As families in Magnetawan cope with a childcare services shortage issue, the District of Parry Sound Social Services Administration Board has proposed two solutions that may help parents.
The first suggestion calls for the DSSAB and Magnetawan to work as partners and make the recruitment of new Home Child Care Program providers a priority.
This will mean identifying and hiring qualified personnel who can look after children in a daycare setting.
The second solution will see the DSSAB commit to developing an after-school program for school-aged children during the school year beginning this September.
The Near North District School Board is on board with having the after-school program on its property.
DSSAB says the after-school program will run as a pilot project for the upcoming school year and then it will be re-evaluated to see if it should continue.
DSSAB says it will need a minimum of 10 to 12 children enrolled in the program full-time, as well as recruiting enough qualified people to look after the children.
Working parents in the community have had to find alternatives to childcare when the only licensed daycare facility closed at the end of June after the person who ran the operation retired.
DSSAB is trying to replace this service with its first proposal by creating a new Home Child Care Program that meets the needs of the community.
In a letter to Magnetawan council, DSSAB chief administrative officer Tammy MacKenzie makes it clear that what is not in the cards is creating a full-blown licensed childcare centre in the community.
DSSAB says this type of centre is not a viable option at this time because a licensed childcare centre has to operate on a break-even basis and there have to be at least 25 children registered in the program full-time.
DSSAB says this type of centre also would be required to follow the Child Care and Early Years Act, which takes the cost to operate this type of facility in the Parry Sound District to about $800,000 a year.
The $800,000 doesn’t include any money needed to acquire a building for the children and staff.
In mid-June, DSSAB carried out an online survey aimed at Magnetawan parents in need of childcare.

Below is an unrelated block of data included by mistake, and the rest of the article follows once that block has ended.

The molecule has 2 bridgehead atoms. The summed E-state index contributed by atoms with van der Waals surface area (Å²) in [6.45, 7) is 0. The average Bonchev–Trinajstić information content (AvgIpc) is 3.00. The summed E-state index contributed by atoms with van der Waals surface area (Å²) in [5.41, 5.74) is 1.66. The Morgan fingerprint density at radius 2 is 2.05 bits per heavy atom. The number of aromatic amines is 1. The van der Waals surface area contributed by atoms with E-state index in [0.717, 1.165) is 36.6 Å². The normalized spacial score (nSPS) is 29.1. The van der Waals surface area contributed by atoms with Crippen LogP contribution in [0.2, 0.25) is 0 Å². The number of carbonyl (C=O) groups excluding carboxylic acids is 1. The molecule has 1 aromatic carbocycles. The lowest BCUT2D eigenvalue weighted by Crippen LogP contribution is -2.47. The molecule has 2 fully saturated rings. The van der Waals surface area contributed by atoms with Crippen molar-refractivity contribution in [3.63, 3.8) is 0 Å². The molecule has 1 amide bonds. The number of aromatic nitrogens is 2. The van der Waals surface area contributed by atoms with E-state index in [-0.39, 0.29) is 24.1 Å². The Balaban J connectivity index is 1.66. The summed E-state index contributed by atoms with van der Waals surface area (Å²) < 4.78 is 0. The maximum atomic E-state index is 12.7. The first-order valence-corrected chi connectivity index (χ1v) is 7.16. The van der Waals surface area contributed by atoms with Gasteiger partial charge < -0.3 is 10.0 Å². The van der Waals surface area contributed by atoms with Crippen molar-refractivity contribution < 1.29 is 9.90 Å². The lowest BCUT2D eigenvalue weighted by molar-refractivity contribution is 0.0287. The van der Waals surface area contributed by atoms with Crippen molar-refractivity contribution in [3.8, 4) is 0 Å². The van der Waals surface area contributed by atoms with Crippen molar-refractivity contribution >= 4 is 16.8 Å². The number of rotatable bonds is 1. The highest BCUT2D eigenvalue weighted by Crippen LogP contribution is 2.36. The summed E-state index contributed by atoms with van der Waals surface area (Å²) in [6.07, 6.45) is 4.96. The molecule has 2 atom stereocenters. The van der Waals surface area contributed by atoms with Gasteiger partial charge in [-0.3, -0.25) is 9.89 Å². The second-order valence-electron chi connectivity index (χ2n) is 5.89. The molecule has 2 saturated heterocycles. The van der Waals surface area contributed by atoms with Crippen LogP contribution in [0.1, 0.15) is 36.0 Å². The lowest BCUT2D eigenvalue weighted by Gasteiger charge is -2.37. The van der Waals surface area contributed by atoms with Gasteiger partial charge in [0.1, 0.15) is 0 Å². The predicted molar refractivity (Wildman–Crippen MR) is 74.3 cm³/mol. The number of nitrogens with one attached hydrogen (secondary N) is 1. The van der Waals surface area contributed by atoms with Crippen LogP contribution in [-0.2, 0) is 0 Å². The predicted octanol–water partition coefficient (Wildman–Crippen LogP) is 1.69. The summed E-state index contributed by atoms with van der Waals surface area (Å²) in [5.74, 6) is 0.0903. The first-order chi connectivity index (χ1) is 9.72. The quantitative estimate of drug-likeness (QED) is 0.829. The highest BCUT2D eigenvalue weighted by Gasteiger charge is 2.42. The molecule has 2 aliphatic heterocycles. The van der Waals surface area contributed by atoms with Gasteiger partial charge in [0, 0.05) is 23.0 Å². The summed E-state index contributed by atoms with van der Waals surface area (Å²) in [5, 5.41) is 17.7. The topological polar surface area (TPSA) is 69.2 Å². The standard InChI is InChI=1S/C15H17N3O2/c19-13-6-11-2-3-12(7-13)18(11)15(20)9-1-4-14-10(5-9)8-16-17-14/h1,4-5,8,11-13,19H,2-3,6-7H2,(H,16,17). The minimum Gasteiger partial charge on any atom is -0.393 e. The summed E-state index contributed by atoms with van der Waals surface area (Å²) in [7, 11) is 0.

Out of those responses, the survey showed 13 non-school aged children needed full-time daycare while five full-time school aged children needed to be looked after.
According to the survey results, the number of children in need of daycare didn’t meet the DSSAB’s threshold of requiring at least 25 full-time registered children to justify a childcare centre and that’s why the agency proposed the Home Child Care Program alternative.
Magnetawan deputy mayor Tim Brunton said he hopes DSSAB’s plan will come to fruition, but added he is a little nervous about its success.
That’s because DSSAB said the minimum number of school-aged children needed for the after-school program was 10 to 12 students, but the online survey only identified five full-time school-aged children who needed care.
“So they’re giving themselves an out almost immediately based on their survey which is disappointing,” Brunton said.
Brunton also didn’t like that the DSSAB was trying to run childcare as a break-even operation.
He said childcare is not a business but a service that DSSAB looks after.
“Daycare is necessary to communities and there is a cost to subsidize it,” he said.
“It would be wonderful if it was break-even. This seems to be a very well written letter that gives them lots of outs. We’ll have to stay on top of this.”
Mayor Sam Dunnett shared Brunton’s concerns, saying he was “totally taken aback with the phrase break-even.”
Dunnett said social services are a cost that is borne by taxpayers.
However, council was on board with helping DSSAB find qualified childcare staff.
To that end, it’s giving DSSAB $500 the agency can use to provide prizes to successful applicants as it undertakes a recruitment campaign.
The town council also is asking DSSAB to continue to be proactive in finding solutions and develop policies for home daycare services.
Rocco Frangione is a Local Journalism Initiative reporter who works out of the North Bay Nugget. The Local Journalism Initiative is funded by the Government of Canada.